I edited this post for the organization I work for, the Outreach and Technical Assistance Network (OTAN), at the Sacramento County Office of Education. Sometimes I think adults are leaving our youth behind and we need a little reminder to invest our time and talents in our youth. In the church we often couch it in religiosity and call it discipleship. Whatever term you use, young people need our wisdom and experience. “Be someone who matters to someone who matters.”
January marks National Mentoring Month! Formed in 2002, National Mentoring Month celebrates the evidence-based, positive impact of mentoring in the United States. Although most of January’s activities focus on youth, mentoring can have a positive effect on adult student success, too. Returning to Learning: Adults’ Success in College is Key to America’s Future (Lumina Foundation, 2007) asserts that a mentor is a primary need for many adults, especially those who belong to minority groups, need financial aid, work more than 20 hours a week, and maintain single-parent responsibilities. The most successful mentoring provides four types of support: 1) psychological and emotional; 2) degree and career-related; 3) academic/ subject knowledge; and 4) the presence of a role model. Mentoring can have a positive impact on student outcomes including self-confidence, future aspirations, grade point average, and persistence rates (Crisp, 2010). Mentor recruitment, selection, training and ongoing support are key for obtaining positive outcomes.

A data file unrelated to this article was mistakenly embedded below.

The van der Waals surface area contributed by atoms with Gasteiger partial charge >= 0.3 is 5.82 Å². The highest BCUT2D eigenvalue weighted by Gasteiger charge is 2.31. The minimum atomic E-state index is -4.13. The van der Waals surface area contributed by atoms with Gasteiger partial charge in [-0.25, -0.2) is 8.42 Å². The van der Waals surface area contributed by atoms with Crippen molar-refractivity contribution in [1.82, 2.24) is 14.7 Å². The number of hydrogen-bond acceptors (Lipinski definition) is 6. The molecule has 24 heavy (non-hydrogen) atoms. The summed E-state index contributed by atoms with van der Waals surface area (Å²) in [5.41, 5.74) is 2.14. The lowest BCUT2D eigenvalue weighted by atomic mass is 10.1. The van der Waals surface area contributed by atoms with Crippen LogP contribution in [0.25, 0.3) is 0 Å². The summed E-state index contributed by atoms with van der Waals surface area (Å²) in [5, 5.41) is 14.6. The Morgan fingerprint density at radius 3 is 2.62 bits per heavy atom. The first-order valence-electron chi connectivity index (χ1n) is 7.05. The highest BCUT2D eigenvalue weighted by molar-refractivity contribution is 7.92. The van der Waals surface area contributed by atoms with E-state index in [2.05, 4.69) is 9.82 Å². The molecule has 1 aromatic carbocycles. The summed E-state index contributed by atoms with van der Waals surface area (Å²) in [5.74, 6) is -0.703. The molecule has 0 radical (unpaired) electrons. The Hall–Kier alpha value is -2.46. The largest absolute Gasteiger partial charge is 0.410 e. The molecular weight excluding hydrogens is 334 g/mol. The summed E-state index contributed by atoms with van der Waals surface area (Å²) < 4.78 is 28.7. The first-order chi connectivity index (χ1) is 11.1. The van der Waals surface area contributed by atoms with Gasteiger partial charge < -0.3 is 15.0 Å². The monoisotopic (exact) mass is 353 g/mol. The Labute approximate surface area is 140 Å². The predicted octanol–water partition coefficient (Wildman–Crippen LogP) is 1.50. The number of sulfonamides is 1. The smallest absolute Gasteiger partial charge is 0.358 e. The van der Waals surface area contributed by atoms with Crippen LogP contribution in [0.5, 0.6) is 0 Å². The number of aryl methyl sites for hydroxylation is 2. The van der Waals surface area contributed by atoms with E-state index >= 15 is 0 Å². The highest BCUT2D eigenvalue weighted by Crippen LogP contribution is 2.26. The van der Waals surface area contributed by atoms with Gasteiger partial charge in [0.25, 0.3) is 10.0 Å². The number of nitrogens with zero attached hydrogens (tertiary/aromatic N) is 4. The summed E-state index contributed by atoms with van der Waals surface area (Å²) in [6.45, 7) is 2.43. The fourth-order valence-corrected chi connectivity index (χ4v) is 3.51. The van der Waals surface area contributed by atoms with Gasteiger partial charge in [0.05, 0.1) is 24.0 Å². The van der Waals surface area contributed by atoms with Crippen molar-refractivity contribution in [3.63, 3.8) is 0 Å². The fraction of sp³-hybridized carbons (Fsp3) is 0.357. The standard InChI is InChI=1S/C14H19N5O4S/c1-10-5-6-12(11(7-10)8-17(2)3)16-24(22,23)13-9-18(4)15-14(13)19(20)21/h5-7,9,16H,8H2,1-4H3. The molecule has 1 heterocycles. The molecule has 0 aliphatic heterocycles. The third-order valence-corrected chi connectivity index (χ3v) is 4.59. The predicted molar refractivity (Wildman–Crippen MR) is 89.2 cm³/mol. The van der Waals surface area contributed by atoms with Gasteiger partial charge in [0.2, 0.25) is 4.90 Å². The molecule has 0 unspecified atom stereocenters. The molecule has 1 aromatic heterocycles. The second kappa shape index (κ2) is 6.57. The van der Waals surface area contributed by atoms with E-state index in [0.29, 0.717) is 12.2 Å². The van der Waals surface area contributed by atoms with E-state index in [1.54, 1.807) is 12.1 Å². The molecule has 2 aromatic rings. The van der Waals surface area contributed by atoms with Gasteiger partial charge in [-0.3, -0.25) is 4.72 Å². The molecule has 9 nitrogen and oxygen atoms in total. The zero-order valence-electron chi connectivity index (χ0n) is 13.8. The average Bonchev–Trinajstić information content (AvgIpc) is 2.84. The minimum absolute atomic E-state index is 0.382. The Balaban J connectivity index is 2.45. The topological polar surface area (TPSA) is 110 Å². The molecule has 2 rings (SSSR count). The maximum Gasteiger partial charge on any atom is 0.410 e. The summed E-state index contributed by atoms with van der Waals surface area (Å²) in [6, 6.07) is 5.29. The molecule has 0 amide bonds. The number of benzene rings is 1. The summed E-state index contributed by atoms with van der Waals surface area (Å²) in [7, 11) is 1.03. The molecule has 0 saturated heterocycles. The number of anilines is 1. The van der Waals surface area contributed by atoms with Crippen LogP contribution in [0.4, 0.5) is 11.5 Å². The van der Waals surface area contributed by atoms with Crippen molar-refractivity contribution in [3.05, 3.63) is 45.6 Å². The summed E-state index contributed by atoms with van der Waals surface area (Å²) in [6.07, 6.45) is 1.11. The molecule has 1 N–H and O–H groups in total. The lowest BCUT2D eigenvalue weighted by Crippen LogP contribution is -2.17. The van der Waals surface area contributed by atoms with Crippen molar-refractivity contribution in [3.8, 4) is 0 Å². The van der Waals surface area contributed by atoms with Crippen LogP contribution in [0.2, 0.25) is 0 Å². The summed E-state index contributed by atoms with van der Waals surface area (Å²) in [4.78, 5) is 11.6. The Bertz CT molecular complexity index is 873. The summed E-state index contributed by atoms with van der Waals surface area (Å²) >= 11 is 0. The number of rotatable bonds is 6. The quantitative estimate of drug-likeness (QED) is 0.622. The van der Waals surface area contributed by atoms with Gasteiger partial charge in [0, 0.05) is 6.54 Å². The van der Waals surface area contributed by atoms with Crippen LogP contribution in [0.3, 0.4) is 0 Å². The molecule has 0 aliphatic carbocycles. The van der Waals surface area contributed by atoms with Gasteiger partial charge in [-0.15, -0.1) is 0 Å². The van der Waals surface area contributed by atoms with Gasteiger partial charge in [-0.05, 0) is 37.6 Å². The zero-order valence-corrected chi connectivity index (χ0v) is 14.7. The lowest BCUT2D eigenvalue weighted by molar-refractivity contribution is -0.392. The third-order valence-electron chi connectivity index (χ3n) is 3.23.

Read more on National College Transition Network blog.